Dl Dr. Mosheim, however impartial, seems to have consulted more the authors of one side than of the other; probably because they are more numerous, and more universally known. When he published this history, the world was not favoured with the Letters, Memoirs, and Negotiaiions of sir Dudley Carleton ; which lord Royston, now earl of Hardwick, drew forth some years ago from bis inestimable treasure of historical manuscripts, and presented to the public, or rather at first to a select number of persons, to whom he distributed a small number of copies of these Negotiations, printed at his own expense. They were soon translated both into Dutch and French ; and though it cannot be affirmed, that the spirit of party is nowhere discoverable in them, yet they contain anecdotes with respect both to Oldenbarneveldt and Grotius, that the Arminians, and the other patrons of these two great men, have been studious to conceal. These anecdotes, though they may not be at all sufficient to justify the severities exercised against these eminent men, would, however, have prevented Dr. Mosheim from saying, that he knew not under what pretext they were arrested.

troversies ought to be judged and decided by an ecclesiastical assembly or council."

ví. Accordingly a synod was convoked at Dort, in the year 1618, by the counsels and influence of prince the synod of Maurice," at which were present ecclesiastical Oort. deputies from the United Provinces, as also from the churches of England, Hessia, Bremen, Switzerland, and the Palatinate. The leading men among the Arminians appeared before this famous assembly, to defend their cause; and they had at their head, Simon Episcopius, who was, at that time, professor of divinity at Leyden, had formerly been the disciple of Arminius, and was admired, even by his enemies, on account of the depth of his judgment, the extent of his learning, and the force of his eloquence. This eminent man addressed a discourse, full of moderation, gravity, and elocution, to the assembled divines; but this 'was no sooner finished, than difficulties arose, which prevented the conference the Arminians had demanded, in order to show the grounds, in reason and Scripture, on which their opinions were founded. The Arminian deputies proposed to begin the defence of their cause by refuting the opinions of the Calvinists, their adversaries. This proposal was rejected by the synod, which looked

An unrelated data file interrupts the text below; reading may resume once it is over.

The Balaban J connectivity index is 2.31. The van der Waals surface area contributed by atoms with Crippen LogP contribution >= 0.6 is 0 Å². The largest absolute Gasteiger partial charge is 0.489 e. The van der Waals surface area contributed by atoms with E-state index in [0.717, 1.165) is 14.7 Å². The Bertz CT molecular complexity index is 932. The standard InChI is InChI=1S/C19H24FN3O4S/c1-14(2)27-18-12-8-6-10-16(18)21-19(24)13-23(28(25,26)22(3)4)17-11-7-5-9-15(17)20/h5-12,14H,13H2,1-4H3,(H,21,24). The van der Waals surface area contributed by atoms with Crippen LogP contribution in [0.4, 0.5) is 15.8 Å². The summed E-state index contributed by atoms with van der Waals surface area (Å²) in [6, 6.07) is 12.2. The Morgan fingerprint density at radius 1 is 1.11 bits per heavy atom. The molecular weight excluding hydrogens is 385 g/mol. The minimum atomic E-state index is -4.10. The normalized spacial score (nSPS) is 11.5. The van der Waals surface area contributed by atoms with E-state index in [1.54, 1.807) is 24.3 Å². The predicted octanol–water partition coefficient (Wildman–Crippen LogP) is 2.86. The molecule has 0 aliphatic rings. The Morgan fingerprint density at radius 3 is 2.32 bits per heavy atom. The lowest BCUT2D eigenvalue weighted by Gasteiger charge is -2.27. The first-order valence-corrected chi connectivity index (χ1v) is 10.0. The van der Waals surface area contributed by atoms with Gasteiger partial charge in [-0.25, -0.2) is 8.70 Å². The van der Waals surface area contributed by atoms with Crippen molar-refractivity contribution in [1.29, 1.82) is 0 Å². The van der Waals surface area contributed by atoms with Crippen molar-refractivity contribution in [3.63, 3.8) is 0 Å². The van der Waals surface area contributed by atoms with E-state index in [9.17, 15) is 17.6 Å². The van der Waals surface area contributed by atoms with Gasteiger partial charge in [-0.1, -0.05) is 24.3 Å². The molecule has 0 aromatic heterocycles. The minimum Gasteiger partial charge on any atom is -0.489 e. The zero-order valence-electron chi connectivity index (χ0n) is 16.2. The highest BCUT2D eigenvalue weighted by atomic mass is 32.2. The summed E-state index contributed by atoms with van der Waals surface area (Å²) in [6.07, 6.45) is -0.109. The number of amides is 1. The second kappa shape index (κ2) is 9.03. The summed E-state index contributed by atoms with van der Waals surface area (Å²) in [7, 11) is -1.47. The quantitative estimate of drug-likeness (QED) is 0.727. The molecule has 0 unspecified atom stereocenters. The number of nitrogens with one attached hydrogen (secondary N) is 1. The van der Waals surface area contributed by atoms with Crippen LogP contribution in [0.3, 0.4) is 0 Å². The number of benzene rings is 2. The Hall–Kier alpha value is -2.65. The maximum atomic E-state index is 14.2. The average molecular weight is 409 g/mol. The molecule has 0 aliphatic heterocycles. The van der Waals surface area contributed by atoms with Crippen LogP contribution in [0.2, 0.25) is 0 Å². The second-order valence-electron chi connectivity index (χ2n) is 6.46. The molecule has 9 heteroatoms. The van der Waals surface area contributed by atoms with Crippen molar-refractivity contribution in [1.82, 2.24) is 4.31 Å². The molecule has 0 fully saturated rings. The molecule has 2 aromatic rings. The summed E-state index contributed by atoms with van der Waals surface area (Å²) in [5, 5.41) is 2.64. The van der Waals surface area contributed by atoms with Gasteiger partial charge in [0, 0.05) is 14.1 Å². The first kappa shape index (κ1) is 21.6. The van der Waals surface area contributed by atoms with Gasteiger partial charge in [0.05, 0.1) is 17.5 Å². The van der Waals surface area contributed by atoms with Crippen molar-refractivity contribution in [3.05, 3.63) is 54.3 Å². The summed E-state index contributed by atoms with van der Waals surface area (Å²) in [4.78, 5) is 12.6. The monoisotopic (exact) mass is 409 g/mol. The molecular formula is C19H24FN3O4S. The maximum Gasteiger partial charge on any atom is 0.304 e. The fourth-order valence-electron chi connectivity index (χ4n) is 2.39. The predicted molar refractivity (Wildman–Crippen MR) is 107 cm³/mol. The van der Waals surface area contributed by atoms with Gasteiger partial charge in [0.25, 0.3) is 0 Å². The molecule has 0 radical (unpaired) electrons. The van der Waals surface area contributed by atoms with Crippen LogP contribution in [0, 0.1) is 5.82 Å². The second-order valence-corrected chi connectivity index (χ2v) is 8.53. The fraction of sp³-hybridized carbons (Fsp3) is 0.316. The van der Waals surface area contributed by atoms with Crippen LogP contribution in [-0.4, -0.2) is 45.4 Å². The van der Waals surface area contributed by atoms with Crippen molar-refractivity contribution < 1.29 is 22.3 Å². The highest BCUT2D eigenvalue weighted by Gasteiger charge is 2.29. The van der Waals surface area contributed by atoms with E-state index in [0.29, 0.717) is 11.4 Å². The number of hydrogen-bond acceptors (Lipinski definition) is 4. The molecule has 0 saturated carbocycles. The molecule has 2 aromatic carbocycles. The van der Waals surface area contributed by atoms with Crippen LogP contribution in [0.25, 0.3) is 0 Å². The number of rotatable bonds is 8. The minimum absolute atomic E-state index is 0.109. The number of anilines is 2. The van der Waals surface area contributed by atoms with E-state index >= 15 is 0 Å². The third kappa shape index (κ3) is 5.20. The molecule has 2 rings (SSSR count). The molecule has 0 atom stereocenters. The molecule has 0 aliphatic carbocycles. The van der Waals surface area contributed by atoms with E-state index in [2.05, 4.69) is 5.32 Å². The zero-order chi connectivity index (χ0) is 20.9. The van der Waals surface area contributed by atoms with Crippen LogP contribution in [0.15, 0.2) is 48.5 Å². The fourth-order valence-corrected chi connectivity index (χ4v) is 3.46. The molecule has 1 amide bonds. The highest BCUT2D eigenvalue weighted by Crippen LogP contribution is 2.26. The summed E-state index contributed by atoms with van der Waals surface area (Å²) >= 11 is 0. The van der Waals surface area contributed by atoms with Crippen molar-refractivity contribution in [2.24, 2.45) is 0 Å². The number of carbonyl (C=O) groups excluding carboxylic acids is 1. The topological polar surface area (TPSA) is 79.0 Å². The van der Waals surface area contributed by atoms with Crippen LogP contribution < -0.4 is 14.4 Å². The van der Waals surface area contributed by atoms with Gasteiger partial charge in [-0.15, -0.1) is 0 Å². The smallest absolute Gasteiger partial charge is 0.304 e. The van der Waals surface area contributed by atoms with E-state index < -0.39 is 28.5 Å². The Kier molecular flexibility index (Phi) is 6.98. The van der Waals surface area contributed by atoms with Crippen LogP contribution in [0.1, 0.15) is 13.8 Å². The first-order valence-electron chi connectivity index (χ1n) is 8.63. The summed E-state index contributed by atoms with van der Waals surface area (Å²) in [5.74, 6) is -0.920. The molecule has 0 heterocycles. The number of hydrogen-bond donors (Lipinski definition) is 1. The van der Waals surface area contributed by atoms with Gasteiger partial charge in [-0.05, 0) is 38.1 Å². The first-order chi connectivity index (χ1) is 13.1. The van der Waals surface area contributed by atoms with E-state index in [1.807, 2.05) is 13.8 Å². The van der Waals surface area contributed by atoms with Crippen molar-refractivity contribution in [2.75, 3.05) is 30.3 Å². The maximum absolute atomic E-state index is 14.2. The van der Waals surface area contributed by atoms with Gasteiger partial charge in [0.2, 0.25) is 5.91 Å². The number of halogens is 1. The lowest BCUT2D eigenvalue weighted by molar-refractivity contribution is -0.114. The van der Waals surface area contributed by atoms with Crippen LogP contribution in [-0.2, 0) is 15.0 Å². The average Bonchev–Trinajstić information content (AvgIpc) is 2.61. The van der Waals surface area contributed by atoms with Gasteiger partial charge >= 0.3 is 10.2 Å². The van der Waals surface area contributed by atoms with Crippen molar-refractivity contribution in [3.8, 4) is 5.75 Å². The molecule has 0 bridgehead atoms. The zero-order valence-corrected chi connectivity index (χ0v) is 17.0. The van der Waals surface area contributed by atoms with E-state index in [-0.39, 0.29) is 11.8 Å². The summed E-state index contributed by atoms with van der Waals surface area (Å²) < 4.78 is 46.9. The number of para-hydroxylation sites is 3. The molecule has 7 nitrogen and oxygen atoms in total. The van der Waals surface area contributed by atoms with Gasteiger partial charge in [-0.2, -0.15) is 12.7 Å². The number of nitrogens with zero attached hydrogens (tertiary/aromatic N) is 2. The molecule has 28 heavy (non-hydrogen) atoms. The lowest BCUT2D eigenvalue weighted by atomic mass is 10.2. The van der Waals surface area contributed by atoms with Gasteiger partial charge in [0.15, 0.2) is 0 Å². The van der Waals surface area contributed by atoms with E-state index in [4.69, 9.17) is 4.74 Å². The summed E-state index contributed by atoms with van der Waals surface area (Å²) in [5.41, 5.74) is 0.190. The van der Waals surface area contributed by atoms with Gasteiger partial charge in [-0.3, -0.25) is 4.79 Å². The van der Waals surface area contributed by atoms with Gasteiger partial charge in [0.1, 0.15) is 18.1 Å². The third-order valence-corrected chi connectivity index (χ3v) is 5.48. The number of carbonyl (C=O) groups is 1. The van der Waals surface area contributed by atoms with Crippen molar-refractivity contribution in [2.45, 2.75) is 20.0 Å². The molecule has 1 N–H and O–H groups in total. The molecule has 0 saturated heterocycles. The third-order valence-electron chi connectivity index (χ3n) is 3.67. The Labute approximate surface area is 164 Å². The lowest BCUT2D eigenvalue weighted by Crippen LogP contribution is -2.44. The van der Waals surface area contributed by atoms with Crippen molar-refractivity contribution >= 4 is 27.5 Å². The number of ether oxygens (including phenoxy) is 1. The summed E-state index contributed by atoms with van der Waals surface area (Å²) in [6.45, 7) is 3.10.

upon the Arminians as a set of men that lay under the charge of heresy; and therefore thought it incumbent upon them first to declare and prove their own opinions, before they could be allowed to combat the sentiments of others. The design of the Arminians, in the proposal they made, was probably to get the people on their side, by such an unfavourable representation of the Calvinistical system, and of the harsh consequences, that seem deducible from it, as might excite a disgust, in the minds of those that were present, against its patrons and abettors. And it is more than probable, that one of the principal reasons, that engaged the members of the synod to reject this proposal,

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I m The Calvinists are not particular in this ; and indeed it is natural that debates, purely theological, should be discussed in an assembly of divines.

In Our author always forgets to mention the order, issued out by the states general, for the convocation of this famous synod; and by his manner of expressing himself

, and particularly by the phrase, Mauritio auctore, would seem to insinuate, that it was by the prince that this assembly was called together. The legitimacy of the manner of convoking this synod was questioned by Oldenbarneveldt, who maintained that the states general had no sort of authority in matters of religion, not even the power of assembling a synod; affirming that this was an act of sovereignty, that belonged to each province separately and respectively. See Carleton's Letters, &c.